A runner re-born: Vancouver’s Christopher Kape

Posted on May 21, 2017

In pop culture, athletes or celebrities crediting life-altering moments to a singular childhood experience has become quite a cliché.

However, when open-heart surgery as a four-year old saves your life as a child and again forty years later - well, that’s a new one.

Vancouver’s Christopher Kape is hoping to run a sub 1:45 Half Marathon at the 20th Maccabiah Games this summer: an impressive goal for any 44-year-old, but at only nine months following thoracic surgery, Kape is probably the most unlikely candidate to be at the starting line this July.

But then again, he’s been beating the odds his whole life.

At the age of four, he underwent surgery at the Montreal Children’s Hospital for an atrial septal defect, commonly referred to as a hole in the heart. Even when successful, the procedure caused tremendous scar tissue and a high potential for future complications.

Kape was lucky to only have minor complications and developed into a strong recreational runner for the better part of 25 years. Having worn out hundreds of pairs of shoes while logging thousands of miles, once he hit his 40’s, he began to slow down. He was convinced that this was his body was telling him to find a new hobby.

“I’m by no means a professional athlete, I’m someone that always stayed in shape primarily with running, but I was getting tired a lot and had already given up on it a couple of years ago.”

Kape would soon undergo a chest scan simply as a routine follow-up as a 4 year-old heart surgery patient.
“My cardiologist gave me the good news: he said my heart was in perfect shape, but there was a mass, that had to be looked at,” he recalled. “If it was not for the scan, it would have been a few more years until I felt the compression in my chest due to the tumour’s size.

An operation was scheduled for September 28, coincidentally, Maccabi Canada’s registration deadline for the Games. Tests would indicate that the tumour was malignant.  With the proverbial and physical weight lifted off his chest, Kape was reborn.

“All of the sudden, I had boundless energy. Within one day, I was walking to the Starbucks across the street from the hospital – something the nurses were astounded by.  The next day, I was released early due to a quick recovery.  Now, I’m running 20 kilometers every weekend. I’m like Forrest Gump, I keep running and running.”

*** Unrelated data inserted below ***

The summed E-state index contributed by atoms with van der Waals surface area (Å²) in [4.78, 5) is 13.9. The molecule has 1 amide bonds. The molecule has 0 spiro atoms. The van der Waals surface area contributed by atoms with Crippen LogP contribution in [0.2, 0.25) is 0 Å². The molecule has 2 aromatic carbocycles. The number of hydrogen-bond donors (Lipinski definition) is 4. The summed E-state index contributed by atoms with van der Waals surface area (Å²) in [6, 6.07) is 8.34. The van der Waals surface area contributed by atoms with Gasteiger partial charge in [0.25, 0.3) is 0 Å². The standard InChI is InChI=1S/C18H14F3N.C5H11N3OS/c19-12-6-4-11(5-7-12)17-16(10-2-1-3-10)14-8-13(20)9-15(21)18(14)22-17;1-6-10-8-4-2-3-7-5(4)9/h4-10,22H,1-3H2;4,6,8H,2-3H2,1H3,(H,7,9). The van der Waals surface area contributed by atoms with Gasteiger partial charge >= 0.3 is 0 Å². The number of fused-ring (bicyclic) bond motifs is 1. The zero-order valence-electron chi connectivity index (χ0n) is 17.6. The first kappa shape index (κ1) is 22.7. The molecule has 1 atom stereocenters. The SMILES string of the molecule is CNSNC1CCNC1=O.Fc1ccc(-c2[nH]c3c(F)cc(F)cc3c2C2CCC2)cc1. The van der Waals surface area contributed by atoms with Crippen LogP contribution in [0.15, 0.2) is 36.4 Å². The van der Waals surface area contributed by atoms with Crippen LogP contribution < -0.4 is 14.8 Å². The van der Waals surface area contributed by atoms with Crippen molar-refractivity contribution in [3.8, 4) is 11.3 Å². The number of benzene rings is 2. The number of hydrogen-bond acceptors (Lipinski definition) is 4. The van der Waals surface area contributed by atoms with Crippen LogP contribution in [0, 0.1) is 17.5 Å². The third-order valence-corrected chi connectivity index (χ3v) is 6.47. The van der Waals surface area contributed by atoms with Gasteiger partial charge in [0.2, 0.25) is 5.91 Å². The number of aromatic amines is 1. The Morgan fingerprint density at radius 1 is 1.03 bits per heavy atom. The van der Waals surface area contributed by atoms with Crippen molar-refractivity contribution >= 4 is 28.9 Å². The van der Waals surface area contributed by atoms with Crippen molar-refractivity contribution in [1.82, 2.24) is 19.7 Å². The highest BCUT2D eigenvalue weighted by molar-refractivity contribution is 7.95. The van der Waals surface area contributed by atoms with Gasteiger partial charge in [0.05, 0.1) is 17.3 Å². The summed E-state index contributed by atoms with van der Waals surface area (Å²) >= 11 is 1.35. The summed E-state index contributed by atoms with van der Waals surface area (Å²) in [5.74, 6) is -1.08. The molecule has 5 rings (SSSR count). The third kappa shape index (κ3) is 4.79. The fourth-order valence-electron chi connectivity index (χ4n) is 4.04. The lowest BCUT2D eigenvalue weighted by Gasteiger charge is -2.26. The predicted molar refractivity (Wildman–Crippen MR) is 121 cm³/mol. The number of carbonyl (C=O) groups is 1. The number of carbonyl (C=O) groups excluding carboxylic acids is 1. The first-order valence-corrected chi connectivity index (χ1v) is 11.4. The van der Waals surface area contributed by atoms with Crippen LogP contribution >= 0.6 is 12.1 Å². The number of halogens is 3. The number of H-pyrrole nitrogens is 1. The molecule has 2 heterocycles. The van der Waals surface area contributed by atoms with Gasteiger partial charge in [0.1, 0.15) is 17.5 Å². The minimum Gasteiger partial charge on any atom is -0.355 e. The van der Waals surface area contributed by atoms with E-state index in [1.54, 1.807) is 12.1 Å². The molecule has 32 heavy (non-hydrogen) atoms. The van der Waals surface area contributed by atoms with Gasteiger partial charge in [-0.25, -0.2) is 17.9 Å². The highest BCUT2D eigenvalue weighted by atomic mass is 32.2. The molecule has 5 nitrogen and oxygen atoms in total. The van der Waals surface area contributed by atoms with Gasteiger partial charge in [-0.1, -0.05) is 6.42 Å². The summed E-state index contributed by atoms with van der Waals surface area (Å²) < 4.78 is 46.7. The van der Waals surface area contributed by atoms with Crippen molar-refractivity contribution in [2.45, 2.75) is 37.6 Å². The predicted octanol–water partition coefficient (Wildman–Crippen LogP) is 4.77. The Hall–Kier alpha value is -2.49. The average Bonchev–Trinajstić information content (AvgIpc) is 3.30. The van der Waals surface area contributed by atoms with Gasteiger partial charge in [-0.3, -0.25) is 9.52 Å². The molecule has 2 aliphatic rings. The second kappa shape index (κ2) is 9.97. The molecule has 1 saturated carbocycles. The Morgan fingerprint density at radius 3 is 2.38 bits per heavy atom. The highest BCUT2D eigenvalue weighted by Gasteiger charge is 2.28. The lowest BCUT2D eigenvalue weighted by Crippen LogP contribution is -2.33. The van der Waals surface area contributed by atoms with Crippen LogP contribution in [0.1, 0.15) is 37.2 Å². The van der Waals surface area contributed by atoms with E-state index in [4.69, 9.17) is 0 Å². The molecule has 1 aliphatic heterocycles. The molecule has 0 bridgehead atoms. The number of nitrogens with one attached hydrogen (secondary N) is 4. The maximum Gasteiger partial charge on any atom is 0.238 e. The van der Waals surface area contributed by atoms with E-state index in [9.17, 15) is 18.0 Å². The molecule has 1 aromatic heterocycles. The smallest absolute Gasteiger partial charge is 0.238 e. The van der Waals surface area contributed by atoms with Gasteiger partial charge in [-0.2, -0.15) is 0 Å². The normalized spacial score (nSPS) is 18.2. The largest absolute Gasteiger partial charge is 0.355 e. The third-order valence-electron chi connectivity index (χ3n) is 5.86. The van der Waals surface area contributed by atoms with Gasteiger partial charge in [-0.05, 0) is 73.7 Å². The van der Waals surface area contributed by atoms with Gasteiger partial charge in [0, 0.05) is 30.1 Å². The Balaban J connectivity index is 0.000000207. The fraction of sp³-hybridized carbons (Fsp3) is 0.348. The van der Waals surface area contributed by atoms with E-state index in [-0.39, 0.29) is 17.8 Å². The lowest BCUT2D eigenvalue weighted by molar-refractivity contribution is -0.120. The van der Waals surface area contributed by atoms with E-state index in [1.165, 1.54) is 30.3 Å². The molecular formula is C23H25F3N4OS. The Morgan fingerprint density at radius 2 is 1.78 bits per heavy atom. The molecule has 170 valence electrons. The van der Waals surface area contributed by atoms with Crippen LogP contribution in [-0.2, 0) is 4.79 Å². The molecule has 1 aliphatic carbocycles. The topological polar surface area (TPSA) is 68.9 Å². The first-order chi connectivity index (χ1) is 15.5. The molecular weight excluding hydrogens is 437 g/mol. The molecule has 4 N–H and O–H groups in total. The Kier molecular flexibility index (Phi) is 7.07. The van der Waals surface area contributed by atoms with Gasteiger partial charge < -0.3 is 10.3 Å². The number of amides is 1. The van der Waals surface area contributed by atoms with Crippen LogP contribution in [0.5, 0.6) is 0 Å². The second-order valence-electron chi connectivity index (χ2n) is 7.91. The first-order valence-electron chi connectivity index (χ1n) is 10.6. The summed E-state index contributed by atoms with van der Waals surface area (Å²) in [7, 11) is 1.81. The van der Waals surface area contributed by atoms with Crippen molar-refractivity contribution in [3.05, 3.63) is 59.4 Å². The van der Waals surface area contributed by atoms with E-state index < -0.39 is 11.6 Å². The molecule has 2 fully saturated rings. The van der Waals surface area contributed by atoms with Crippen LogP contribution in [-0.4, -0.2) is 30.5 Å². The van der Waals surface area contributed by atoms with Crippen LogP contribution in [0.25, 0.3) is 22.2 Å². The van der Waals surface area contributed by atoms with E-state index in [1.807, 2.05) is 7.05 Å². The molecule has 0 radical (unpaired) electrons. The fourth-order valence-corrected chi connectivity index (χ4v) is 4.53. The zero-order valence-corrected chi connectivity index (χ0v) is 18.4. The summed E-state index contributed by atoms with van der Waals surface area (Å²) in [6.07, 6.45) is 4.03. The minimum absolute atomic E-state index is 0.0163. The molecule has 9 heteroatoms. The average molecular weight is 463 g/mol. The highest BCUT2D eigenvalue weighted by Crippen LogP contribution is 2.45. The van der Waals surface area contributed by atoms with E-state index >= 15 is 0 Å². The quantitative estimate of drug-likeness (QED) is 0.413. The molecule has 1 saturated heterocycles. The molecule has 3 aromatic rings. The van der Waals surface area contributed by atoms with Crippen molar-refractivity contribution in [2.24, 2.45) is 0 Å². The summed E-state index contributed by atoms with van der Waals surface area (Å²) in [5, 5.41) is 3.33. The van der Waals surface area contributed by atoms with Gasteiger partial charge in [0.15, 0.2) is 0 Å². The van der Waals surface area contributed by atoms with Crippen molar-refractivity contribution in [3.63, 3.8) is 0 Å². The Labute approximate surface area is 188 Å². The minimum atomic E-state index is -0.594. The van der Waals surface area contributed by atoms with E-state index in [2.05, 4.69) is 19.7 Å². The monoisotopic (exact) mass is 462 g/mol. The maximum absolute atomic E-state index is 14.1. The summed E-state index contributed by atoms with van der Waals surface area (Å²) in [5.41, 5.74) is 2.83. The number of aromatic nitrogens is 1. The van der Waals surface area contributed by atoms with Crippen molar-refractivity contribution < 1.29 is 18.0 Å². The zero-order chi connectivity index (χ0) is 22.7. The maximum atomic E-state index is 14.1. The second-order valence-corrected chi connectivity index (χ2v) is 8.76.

“I made it my mission to participate in as many experiences as possible in 2017 and beyond. Everything is finite and time is the only currency we have so we all might as well get going on fulfilling our plans.”

Yet, even upon Kape’s release from the hospital, the Maccabiah Games were still not on his radar, but that of his son’s, an elite goalie. Despite knowing about the Games his whole life, until he became of Masters age, he never had a vehicle in which to participate. However, with his new lease on life, the 20th Maccabiah quickly became his goal.

“I missed the registration deadline, but fortunately, an exception was made,” joked Kape. “My goal is just to compete and finish, hopefully inspiring others, including my family, that it is never too late to try something.  I also really don’t want to come in last so I am training extra hard these days.”

Whether he medals or crosses the finish line at sunrise, his new attitude is evident in every word and action. It brought Kape and his two oldest children to Uganda on a recent good-will mission and it’s also what drives him to compete on behalf of Canada at the Maccabiah Games.

While most would complain and agonize about the incredible challenge ahead, Kape will undoubtedly soak in the moment: running a brisk 21 kilometers, in the Jewish Olympics, in the eternal capital of the Jewish people.

“Competing in the Maccabiah Games is something that I’ve always wanted to do, but I have my work cut out for me,” he said. “[The race] is going to be super hot and uncomfortable, but who can complain about that for some guy that had Thoracic surgery six months ago?”



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